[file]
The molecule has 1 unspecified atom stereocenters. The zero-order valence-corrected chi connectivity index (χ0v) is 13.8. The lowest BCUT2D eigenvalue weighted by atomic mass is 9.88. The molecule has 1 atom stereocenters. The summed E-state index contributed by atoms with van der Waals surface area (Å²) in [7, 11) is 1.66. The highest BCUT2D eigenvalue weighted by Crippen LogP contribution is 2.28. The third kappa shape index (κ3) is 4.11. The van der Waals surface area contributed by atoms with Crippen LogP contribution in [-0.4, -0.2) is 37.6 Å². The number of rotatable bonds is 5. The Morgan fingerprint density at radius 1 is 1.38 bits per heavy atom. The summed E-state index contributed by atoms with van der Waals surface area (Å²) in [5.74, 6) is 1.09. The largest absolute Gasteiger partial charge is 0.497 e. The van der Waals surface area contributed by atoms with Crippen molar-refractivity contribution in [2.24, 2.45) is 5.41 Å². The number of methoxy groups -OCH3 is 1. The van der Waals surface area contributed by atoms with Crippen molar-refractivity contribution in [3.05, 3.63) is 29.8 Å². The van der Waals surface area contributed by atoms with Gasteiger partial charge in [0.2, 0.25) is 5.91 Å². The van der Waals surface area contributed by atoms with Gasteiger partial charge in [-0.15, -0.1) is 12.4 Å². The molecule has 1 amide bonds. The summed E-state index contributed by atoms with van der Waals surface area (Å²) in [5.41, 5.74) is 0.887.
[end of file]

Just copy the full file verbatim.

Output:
The molecule has 1 unspecified atom stereocenters. The zero-order valence-corrected chi connectivity index (χ0v) is 13.8. The lowest BCUT2D eigenvalue weighted by atomic mass is 9.88. The molecule has 1 atom stereocenters. The summed E-state index contributed by atoms with van der Waals surface area (Å²) in [7, 11) is 1.66. The highest BCUT2D eigenvalue weighted by Crippen LogP contribution is 2.28. The third kappa shape index (κ3) is 4.11. The van der Waals surface area contributed by atoms with Crippen LogP contribution in [-0.4, -0.2) is 37.6 Å². The number of rotatable bonds is 5. The Morgan fingerprint density at radius 1 is 1.38 bits per heavy atom. The summed E-state index contributed by atoms with van der Waals surface area (Å²) in [5.74, 6) is 1.09. The largest absolute Gasteiger partial charge is 0.497 e. The van der Waals surface area contributed by atoms with Crippen molar-refractivity contribution in [2.24, 2.45) is 5.41 Å². The number of methoxy groups -OCH3 is 1. The van der Waals surface area contributed by atoms with Crippen molar-refractivity contribution in [3.05, 3.63) is 29.8 Å². The van der Waals surface area contributed by atoms with Gasteiger partial charge in [0.2, 0.25) is 5.91 Å². The van der Waals surface area contributed by atoms with Gasteiger partial charge in [-0.15, -0.1) is 12.4 Å². The molecule has 1 amide bonds. The summed E-state index contributed by atoms with van der Waals surface area (Å²) in [5.41, 5.74) is 0.887.